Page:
It would be desirable to provide a standards-based platform that links the PACS enterprise and all the other diagnostic imaging archives, and provides a unified view of all of a patient's prior tests and reports from across all hospitals and specialties in the system.

SUMMARY

In a first aspect, the invention provides an apparatus including a computer system programmed to retrieve information from a plurality of data sources; the computer system including a plurality of vault query services; an adapter for each of the data sources, each adapter translating an interface for one of the data sources to a vault query service interface; and a cross-vault query service providing an interface for data communication between an application program and the plurality of vault query services; and a user display for displaying the information retrieved from the data sources in response to a query from the application program.

In another aspect, the invention provides a method including: entering search criteria into a computer system programmed to retrieve information from a plurality of data sources; wherein the computer system includes a plurality of vault query services; an adapter for each of the data sources, each adapter translating an interface for one of the data sources to a vault query service interface; and a cross-vault query service providing an interface for data communication between an application program and the plurality of vault query services; and displaying the information retrieved from the data sources in response to the search criteria.

BRIEF DESCRIPTION OF THE DRAWINGS

FIG. 1 is a schematic representation of medical data system.

FIG. 2 is a functional block diagram of elements of a medical data system.

FIG. 3 is block diagram of software elements and a data structure of a medical data system.

FIGS. 4-7 are images of user interface displays.

DETAILED DESCRIPTION

In many cases, it would be useful to provide access to a comprehensive set of electronic medical records related to a given individual, including records that may be widely distributed across multiple entities. In one aspect of the invention, this can be accomplished with a system that retrieves information from multiple sources and presents that information on a user display in a manner that facilitates the use of the information by the user. This is referred to as the SingleView system.

The SingleView system can be implemented as a “federated system” with a “true imaging interoperability platform.” The SingleView system departs from the previous siloed workflow (which separated radiology information systems (RIS), PACS and 3D imaging), to provide an integrated system. The SingleView system can display information in a manner that is patient-centric and workflow-based.

The SingleView system allows patient exams and records to be visually presented across multiple PACS, multiple imaging archives or other Information Systems, thereby preventing the repetition of patient records. This reduces the probability of unnecessary patient tests and suboptimal readings of patient reports. SingleView can alleviate these problems and improve workflow since physicians are spending less time per case.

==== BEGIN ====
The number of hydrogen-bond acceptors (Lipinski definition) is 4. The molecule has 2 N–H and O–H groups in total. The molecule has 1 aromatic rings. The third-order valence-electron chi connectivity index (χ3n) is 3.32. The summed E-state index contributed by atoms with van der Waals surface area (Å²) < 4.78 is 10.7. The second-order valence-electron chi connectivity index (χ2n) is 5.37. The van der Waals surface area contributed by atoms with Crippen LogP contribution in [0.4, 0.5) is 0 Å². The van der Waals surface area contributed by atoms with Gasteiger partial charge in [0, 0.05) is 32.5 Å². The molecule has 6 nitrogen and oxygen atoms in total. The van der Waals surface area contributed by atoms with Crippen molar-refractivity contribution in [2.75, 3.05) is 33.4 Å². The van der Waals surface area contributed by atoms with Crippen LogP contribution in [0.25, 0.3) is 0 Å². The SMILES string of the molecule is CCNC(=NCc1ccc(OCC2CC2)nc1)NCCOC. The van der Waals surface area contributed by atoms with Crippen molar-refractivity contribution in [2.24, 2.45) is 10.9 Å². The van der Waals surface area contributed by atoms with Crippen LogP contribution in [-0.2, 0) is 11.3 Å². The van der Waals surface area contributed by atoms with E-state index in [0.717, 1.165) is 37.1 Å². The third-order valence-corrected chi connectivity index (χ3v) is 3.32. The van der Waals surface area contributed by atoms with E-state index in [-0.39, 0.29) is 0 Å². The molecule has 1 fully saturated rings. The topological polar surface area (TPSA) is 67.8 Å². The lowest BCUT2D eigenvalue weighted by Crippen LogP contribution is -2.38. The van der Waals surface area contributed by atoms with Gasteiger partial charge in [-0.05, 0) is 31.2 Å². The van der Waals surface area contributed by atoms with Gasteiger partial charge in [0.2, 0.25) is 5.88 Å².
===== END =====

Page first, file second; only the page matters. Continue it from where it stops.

FIG. 1 is a schematic representation of medical data system 10. The system includes a plurality of data sources 12, a patient registry 14 and a plurality of data consumers 16. The data consumers may include for example, radiologists, clinicians, nurses, staff, administrators and health plan personnel. The data consumers may wish to retrieve information from multiple PACS or other imaging archives. The patient registry includes patient information that can provide search criteria that is used to retrieve the information.

FIG. 2 is a functional block diagram of elements of a medical data system. The various elements of the system can be implemented using known computer or processing apparatus that is programmed to provide the functions illustrated in FIG. 2. The SingleView application program 18 interacts with other elements of the system to retrieve information from multiple imaging archives 20, 22 and 24. A cross-vault query service 26 provides an interface for data communication between the SingleView program and multiple Vault Query Services 28, 30 and 32. The cross-vault query service abstracts the complexity of querying multiple imaging archives from the calling applications. It allows the SingleView application program and any other client to treat the independent imaging archive silos as a single instance. The cross-vault query service takes the query, splits the request into N independent queries, asynchronously queries each PACS silo, and then combines the query responses and presents a single aggregated dataset to the calling application.